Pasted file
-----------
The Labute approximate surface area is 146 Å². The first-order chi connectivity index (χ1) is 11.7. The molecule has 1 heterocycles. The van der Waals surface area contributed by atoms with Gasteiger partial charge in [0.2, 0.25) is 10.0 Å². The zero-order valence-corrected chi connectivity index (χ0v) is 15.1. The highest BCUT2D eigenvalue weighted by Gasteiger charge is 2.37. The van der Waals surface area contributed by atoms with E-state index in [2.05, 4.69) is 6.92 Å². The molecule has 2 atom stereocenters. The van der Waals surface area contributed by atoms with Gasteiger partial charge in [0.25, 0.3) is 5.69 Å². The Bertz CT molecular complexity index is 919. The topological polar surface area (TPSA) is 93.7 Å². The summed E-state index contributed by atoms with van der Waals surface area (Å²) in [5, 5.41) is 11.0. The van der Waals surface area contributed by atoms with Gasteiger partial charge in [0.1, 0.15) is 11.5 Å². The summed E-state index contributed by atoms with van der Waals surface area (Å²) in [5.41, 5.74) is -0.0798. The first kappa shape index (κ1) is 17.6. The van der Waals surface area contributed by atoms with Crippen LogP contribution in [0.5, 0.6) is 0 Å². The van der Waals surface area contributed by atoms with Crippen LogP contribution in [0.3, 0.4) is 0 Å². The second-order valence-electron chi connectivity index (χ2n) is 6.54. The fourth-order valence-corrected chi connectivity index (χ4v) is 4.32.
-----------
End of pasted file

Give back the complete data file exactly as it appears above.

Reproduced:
The Labute approximate surface area is 146 Å². The first-order chi connectivity index (χ1) is 11.7. The molecule has 1 heterocycles. The van der Waals surface area contributed by atoms with Gasteiger partial charge in [0.2, 0.25) is 10.0 Å². The zero-order valence-corrected chi connectivity index (χ0v) is 15.1. The highest BCUT2D eigenvalue weighted by Gasteiger charge is 2.37. The van der Waals surface area contributed by atoms with E-state index in [2.05, 4.69) is 6.92 Å². The molecule has 2 atom stereocenters. The van der Waals surface area contributed by atoms with Gasteiger partial charge in [0.25, 0.3) is 5.69 Å². The Bertz CT molecular complexity index is 919. The topological polar surface area (TPSA) is 93.7 Å². The summed E-state index contributed by atoms with van der Waals surface area (Å²) in [5, 5.41) is 11.0. The van der Waals surface area contributed by atoms with Gasteiger partial charge in [0.1, 0.15) is 11.5 Å². The summed E-state index contributed by atoms with van der Waals surface area (Å²) in [5.41, 5.74) is -0.0798. The first kappa shape index (κ1) is 17.6. The van der Waals surface area contributed by atoms with Crippen LogP contribution in [0.5, 0.6) is 0 Å². The van der Waals surface area contributed by atoms with Crippen LogP contribution in [0.3, 0.4) is 0 Å². The second-order valence-electron chi connectivity index (χ2n) is 6.54. The fourth-order valence-corrected chi connectivity index (χ4v) is 4.32.